I’ve been struggling for the last couple of days to find a reasonable way to contextualise the decision Apple has made, in terms of broadcast editing, with some other less niche analogy. A car analogy always cuts through the confusion, so I think I’ve come up with one.
Let’s imagine a car racing league that uses production-style cars (basically ‘touring cars’ in many places). In this field there were a couple of established players, they made very good cars, but they were incredibly expensive as they really only made them for this very small number of potential clients.
Then a new upstart car maker comes along – they’ve designed a car that looks like one of these racing cars – we’ll call this car Fast Car Pro – it can drive the circuits well, but It’s not quite ready to win races, but it’s giving the big guys a run for their money. Also, this new car is available to the mass market and costs a just a tiny fraction of the cost of the established cars.
In time this Fast Car Pro starts to attract more professional teams and even wins a few races. Even more importantly there are now a large number of third parties making accessories and modifications for the car that make it more powerful and more suitable for the serious drivers. While at the same time the car is still fine for driving the kids to soccer or taking on a vacation.
After a decade in production the FCP is still going strong. Many racing drivers have adopted it and are doing great, but it’s a bit overdue for a new model and the manufacturer, Apple Automotive, has promised something great. At this point the car is still seen as a racing car that many people also like to drive on the highway.
After a lot of secret development Apple Automotive reveals their new Fast Car Pro X – which some people have suggested will be a Minivan Pro. It certainly is revolutionary, it has a joystick instead of steering wheel and all the seats (there’s now 7 of them, a lot like Apple’s minivan) automatically move around inside the car to where they are needed. It has auto-driving features and a host of other time-savers. For a ‘Soccer Mom’ this car certainly is revolutionary and will probably make life easier.
But for the racing drivers there are some problems. It can’t go above highway speeds for a start. None of their old aftermarket accessories can be used on the new car, and it can’t use the high-octane fuels they rely on for extra performance. Also the tyres can’t be changed to suit conditions, and it’s not possible to turn off the auto-driving features. It is still technically able to drive around the circuit, but it can’t do it with all the established racing cars.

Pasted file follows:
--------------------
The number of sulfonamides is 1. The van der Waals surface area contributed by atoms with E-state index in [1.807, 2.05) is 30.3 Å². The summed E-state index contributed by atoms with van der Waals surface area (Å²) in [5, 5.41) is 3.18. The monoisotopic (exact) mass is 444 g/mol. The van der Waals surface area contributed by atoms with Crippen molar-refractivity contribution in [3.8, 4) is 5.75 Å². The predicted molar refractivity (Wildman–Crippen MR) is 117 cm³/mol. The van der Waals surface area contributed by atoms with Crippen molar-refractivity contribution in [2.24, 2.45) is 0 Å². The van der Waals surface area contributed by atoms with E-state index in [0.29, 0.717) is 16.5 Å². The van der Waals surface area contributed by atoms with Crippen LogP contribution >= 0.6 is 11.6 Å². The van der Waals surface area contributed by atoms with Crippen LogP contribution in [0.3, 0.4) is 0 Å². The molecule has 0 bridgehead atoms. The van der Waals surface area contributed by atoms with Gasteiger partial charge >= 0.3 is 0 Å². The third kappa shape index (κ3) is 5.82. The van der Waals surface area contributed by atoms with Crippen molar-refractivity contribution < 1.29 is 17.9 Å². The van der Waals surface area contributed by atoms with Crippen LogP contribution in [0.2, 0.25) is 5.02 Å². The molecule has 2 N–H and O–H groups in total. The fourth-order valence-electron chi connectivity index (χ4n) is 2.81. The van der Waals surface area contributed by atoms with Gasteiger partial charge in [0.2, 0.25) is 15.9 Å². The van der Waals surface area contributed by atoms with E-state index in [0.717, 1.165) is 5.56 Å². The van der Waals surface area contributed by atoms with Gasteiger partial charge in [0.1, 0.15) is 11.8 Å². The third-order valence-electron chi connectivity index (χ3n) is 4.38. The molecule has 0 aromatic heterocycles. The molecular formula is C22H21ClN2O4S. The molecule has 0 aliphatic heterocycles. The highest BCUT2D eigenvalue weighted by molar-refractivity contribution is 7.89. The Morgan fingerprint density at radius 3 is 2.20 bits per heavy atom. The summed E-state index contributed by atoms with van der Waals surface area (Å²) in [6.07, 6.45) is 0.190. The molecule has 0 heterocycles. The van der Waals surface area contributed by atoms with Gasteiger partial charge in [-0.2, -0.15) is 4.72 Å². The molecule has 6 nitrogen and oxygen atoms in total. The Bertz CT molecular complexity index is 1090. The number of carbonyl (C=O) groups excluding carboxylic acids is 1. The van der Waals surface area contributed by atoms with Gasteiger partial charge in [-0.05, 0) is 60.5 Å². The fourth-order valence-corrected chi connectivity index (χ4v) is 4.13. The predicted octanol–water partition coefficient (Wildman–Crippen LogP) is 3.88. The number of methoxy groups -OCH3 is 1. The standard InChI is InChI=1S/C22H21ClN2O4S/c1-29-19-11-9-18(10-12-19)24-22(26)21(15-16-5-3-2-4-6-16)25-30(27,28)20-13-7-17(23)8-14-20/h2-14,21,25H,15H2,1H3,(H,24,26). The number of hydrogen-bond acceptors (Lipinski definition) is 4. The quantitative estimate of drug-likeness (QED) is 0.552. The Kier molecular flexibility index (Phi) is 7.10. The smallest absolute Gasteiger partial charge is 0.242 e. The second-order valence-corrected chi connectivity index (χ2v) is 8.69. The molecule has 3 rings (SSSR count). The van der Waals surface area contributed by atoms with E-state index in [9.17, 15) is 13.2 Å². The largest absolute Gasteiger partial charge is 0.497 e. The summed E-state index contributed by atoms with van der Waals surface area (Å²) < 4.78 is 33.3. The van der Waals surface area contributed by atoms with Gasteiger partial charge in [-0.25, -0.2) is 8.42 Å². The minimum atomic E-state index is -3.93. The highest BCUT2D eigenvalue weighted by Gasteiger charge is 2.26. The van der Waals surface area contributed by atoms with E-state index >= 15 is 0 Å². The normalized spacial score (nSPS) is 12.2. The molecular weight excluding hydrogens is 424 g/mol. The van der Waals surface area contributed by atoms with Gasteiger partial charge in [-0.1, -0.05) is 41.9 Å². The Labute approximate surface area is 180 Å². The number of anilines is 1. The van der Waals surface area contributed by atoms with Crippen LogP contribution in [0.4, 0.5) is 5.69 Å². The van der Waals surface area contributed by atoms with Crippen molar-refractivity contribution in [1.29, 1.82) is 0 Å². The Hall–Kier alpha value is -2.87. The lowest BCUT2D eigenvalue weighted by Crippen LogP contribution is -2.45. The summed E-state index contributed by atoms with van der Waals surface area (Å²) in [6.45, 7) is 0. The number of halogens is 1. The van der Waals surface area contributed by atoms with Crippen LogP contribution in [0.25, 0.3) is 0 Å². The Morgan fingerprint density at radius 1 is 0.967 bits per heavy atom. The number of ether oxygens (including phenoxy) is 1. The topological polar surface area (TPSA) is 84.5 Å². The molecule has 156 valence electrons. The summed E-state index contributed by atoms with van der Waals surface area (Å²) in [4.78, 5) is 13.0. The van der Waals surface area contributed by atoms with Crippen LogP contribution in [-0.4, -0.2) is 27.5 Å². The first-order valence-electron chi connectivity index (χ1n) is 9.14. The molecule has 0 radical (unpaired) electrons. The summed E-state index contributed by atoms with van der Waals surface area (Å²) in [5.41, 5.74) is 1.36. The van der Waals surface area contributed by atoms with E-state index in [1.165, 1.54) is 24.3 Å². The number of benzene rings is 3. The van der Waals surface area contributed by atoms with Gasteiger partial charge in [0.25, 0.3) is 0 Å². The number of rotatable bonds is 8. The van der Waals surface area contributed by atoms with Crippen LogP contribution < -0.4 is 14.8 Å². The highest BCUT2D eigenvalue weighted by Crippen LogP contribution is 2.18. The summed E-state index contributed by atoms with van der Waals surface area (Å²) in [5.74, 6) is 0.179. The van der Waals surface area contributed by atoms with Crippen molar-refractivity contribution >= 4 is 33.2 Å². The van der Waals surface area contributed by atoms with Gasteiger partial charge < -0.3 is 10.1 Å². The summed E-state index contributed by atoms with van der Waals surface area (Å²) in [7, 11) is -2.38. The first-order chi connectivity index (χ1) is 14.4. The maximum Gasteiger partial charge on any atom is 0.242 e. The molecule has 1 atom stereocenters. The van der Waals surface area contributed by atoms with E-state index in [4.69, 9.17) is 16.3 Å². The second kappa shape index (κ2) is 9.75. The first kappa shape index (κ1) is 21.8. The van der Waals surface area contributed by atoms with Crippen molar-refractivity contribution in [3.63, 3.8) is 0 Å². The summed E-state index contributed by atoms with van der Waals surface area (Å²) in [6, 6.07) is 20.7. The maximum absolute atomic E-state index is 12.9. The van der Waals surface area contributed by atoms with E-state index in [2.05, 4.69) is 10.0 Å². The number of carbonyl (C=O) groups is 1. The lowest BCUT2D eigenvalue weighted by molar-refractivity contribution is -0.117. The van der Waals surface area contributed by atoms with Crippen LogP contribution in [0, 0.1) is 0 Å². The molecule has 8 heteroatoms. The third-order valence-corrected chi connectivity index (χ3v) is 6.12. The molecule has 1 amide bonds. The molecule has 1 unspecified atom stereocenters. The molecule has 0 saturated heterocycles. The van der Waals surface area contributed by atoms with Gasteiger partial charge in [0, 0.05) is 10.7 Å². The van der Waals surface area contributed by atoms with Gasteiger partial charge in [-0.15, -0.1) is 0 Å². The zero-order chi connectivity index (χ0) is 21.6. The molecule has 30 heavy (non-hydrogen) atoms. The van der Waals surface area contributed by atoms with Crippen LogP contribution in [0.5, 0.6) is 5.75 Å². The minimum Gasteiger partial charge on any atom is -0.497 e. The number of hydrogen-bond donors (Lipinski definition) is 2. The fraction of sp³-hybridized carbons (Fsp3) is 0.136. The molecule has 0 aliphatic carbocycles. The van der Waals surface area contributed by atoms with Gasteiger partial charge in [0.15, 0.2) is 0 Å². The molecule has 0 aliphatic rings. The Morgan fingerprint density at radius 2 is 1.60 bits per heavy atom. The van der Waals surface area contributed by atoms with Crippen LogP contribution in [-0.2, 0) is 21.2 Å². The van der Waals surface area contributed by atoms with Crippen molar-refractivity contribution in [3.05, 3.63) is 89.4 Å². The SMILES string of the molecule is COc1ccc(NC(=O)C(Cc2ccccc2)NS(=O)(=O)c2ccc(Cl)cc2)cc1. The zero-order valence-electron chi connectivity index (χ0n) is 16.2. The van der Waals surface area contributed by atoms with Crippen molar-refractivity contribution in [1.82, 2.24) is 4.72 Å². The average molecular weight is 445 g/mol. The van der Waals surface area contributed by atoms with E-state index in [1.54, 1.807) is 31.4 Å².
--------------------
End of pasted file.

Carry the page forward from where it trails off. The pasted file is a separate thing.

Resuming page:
Of course the original Fast Car Pro they’d become so used to still works fine, but it wasn’t going to be updated anymore. Also, surprisingly, Apple Automotive had decided that the same day they launched the new car they would entirely discontinue the old one. They stopped selling the original Fast Car Pro and even told dealers to send back all their inventory. If a team crashed one of their cars, or wanted to add a new car, there wasn’t any option to buy more – they would have to go to the second-hand market.
For the racing drivers this seems like the end of the world, they had built reputations and teams around the Fast Car Pro and now the new version simply couldn’t perform the way they needed it to. Apple’s decision seems insane to the drivers because Apple had effectively held half of the market for these racing cars. However the potential market for the racing cars was pretty small.
From Apple Automotive’s perspective and, perhaps more importantly, the perspective of their shareholders the new direction was a great decision. Now instead of a potential market of racing drivers and a reasonably small number of car enthusiasts they were looking at a potential market of just about everyone who needs to drive anywhere. Even if the professional racing drivers were entirely alienated they stand to gain a lot more than they lose with a new, more accessible, performance car.
Now, there is some hope that Apple Automotive might reinstate some of the missing features for the racing drivers, but there’s no suggestion of when that might be or what features might come back.